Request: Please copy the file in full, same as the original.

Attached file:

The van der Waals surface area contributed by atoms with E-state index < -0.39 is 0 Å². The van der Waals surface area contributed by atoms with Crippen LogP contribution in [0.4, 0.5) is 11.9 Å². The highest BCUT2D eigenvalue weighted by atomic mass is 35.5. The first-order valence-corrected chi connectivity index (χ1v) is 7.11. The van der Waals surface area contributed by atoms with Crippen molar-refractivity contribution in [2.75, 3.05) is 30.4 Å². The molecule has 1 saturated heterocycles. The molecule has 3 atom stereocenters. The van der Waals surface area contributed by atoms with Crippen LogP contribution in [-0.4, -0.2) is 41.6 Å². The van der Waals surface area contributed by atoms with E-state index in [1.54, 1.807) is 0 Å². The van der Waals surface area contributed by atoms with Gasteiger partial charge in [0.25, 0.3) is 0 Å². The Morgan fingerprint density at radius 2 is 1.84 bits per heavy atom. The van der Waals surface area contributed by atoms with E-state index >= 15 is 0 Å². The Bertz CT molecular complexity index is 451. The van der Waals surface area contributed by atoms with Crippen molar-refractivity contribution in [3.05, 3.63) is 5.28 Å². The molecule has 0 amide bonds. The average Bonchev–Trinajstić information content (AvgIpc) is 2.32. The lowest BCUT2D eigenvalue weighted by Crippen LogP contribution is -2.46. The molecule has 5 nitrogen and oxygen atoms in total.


The van der Waals surface area contributed by atoms with E-state index < -0.39 is 0 Å². The van der Waals surface area contributed by atoms with Crippen LogP contribution in [0.4, 0.5) is 11.9 Å². The highest BCUT2D eigenvalue weighted by atomic mass is 35.5. The first-order valence-corrected chi connectivity index (χ1v) is 7.11. The van der Waals surface area contributed by atoms with Crippen molar-refractivity contribution in [2.75, 3.05) is 30.4 Å². The molecule has 1 saturated heterocycles. The molecule has 3 atom stereocenters. The van der Waals surface area contributed by atoms with Crippen LogP contribution in [-0.4, -0.2) is 41.6 Å². The van der Waals surface area contributed by atoms with E-state index in [1.54, 1.807) is 0 Å². The van der Waals surface area contributed by atoms with Gasteiger partial charge in [0.25, 0.3) is 0 Å². The Morgan fingerprint density at radius 2 is 1.84 bits per heavy atom. The van der Waals surface area contributed by atoms with E-state index >= 15 is 0 Å². The Bertz CT molecular complexity index is 451. The van der Waals surface area contributed by atoms with Crippen molar-refractivity contribution in [3.05, 3.63) is 5.28 Å². The molecule has 0 amide bonds. The average Bonchev–Trinajstić information content (AvgIpc) is 2.32. The lowest BCUT2D eigenvalue weighted by Crippen LogP contribution is -2.46. The molecule has 5 nitrogen and oxygen atoms in total.